Well-rounded healthcare fundraising programs that support a variety of activities to raise money and devote time to maintaining major donors fare best, a new report says.
Building a successful fundraising program always takes time, says the report, first in a series of studies from the new benchmarking service of the Association for Healthcare Philanthropy.
Up-front investment will often not yield higher returns and lower costs for three to five years.
The report, which examines fundraising efforts at nonprofit health-care facilities in 18 states in the U.S. and two provinces in Canada, also says major-giving and planned-giving programs are at the core of most successful fundraising success stories.
High performers show a strong focus on high-return fundraising, and what the report calls “leanness”: few employees, each entrusted with great responsibility in the groups’ day-to-day operations.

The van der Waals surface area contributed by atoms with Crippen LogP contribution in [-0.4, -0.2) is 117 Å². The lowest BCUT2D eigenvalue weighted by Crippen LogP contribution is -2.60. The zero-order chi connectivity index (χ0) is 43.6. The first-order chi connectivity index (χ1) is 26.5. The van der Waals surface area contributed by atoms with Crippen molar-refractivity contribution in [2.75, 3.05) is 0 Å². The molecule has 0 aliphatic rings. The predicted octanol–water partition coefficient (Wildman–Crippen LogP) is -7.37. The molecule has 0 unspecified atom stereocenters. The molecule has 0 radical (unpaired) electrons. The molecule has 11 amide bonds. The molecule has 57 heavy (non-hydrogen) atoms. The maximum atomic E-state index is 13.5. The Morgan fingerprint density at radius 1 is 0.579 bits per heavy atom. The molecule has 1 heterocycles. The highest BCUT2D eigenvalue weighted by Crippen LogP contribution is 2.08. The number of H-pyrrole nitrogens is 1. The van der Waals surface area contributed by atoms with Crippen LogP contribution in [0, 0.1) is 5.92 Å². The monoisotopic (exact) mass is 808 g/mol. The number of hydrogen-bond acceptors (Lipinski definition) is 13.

Yet fundraising is often a balancing act, the report says.
A strong focus on investment in programs that have lower-costs but yield higher returns should be moderated by a still-significant focus on programs that are more expensive but important in attracting new donors.
This balance can also be achieved through a wide assortment of programming, including annual giving, special events, public support, major gifts and planned giving, the report says.
The study says uncontrollable factors, such as geography, demographics and the size or structure of an organization, do not affect fundraising capabilities as much as previously believed.
With the economy facing a possible recession, and with “heightened scrutiny of nonprofits by government agencies to justify their tax-exempt status,” William McGinly, president and CEO of the Association Healthcare Philanthropy, says in a statement, “the gap continues to grow between hospitals’ costs to treat uninsured and under-insured patients and reimbursements from public and private sources.”
Established in 1967, the Washington, D.C.-based Association for Healthcare Philanthropy counts among its members the directors of philanthropic programs in 2,200 U.S. nonprofit health care facilities.